As I got a bit older my Saturday routine started to increase from Saturday afternoons only to Saturday mornings, Saturday afternoons, and later Saturday evenings, with varying finish times dependent on whether we had won or lost that day. Included in my new routine was a fixed-odds coupon at Coral’s in Oxford Road (on carbon paper, nothing online in those days), a breakfast from anywhere along the Oxford Road that took our fancy, followed by a few pre-match pints, normally consumed in one of two places: The Royals Rendezvous or The Spread Eagle. The Rendezvous was great if you managed to get in there early enough to get anywhere near the bar, but the Spread Eagle was for me a proper matchday pub.
Over the years the Spread had many landlords, but one I remember from the later Elm Park years was a guy called Mick, or at least I think it was Mick. Mick (as I will call him for the purposes of this article) was a straight-talking no-nonsense Yorkshireman. When other pubs were starting to employ door staff on match days, Mick used to man the door himself, and if he didn’t like the look of you then you were not coming in.
I also seem to remember Mick’s wife cooking hundreds of roast potatoes on match days and putting them on the bar in dishes. I am not sure whether roast potatoes instead of peanuts was, and maybe still is, a Yorkshire thing, or whether the pub had won a year’s supply of King Edwards in a competition. Whatever the reason it certainly added to the Elm Park experience and judging by the rate in which the roasties were consumed, I am probably not alone in my thinking.
My Saturday Elm Park routine continued until that last day against Norwich City in May 1998, a 1-0 defeat, having already been relegated to League Two. As well as fond memories of Elm Park, I still have a few bits and pieces that I have collected over the years, my most treasured being the turnstile plate from one of the Tilehurst End turnstiles, although how I came by that is a completely different story and one that is probably best left for another day.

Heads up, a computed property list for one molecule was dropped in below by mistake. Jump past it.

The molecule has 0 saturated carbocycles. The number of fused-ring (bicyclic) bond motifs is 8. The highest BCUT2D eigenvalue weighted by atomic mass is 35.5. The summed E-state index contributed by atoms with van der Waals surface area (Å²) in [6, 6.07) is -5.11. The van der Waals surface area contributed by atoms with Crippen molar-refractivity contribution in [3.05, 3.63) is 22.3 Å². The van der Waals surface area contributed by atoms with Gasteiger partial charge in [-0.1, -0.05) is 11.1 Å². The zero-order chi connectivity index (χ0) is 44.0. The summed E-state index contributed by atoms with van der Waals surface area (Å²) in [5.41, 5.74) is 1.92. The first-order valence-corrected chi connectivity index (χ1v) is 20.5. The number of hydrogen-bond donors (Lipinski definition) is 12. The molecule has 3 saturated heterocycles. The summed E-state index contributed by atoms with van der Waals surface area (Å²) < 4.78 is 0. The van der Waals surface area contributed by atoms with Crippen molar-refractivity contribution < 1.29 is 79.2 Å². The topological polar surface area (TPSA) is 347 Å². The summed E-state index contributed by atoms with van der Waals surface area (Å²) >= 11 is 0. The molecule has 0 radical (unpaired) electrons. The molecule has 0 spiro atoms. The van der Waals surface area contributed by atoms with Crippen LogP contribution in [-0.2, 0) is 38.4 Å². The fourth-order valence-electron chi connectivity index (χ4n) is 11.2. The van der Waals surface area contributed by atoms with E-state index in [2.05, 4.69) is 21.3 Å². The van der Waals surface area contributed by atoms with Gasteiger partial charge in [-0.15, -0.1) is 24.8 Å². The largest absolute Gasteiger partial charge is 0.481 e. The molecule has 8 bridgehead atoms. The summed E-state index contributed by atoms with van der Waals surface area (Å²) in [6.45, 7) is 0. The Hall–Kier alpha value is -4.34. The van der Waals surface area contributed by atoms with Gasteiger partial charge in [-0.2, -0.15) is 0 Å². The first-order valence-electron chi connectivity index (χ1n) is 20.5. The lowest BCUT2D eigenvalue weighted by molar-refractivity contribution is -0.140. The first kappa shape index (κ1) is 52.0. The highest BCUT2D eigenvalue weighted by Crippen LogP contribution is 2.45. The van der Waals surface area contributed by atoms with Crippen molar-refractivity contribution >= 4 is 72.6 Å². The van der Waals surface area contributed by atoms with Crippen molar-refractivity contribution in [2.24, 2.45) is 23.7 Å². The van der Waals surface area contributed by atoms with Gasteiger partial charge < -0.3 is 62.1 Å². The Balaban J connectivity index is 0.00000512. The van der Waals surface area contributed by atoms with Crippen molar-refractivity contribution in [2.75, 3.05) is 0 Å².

I am nearly eight months into Covid-19 restrictions that mean my Saturday routine has been put on hold, a Saturday routine that has changed very little over the years. Saturday mornings still include studying form for my six-team accumulator (online of course), I still try to grab a breakfast when I get to Reading if time allows, and pre-match drinking is now firmly set in the hotel, usually from 11:45am onwards and nearly always sat in the same seats, trying to watch the early game on Sky, unless the overhead TV has been replaced by yet another picture of sunflowers!
So why am I writing this?
Quite simply because I seriously miss the routine of Saturday football. My mental health has taken a kicking because the routine that kept me sane is now on hold. I desperately miss meeting up with my mates to put the world to rights and compare Super 6 predictions before kick-off. I miss moaning about paying over £5 a pint for lager in a plastic glass (is it just me or does anyone else dribble on the rounded edges of those things?) I miss the disorganisation of the car park after the game, I miss being able to speak to the same people when I have a half-time cigarette, and I miss the fact that I don’t even know many of their names.
However, I don’t need to know their names, we have a common bond: we support Reading, and right now I seriously miss being able to do that.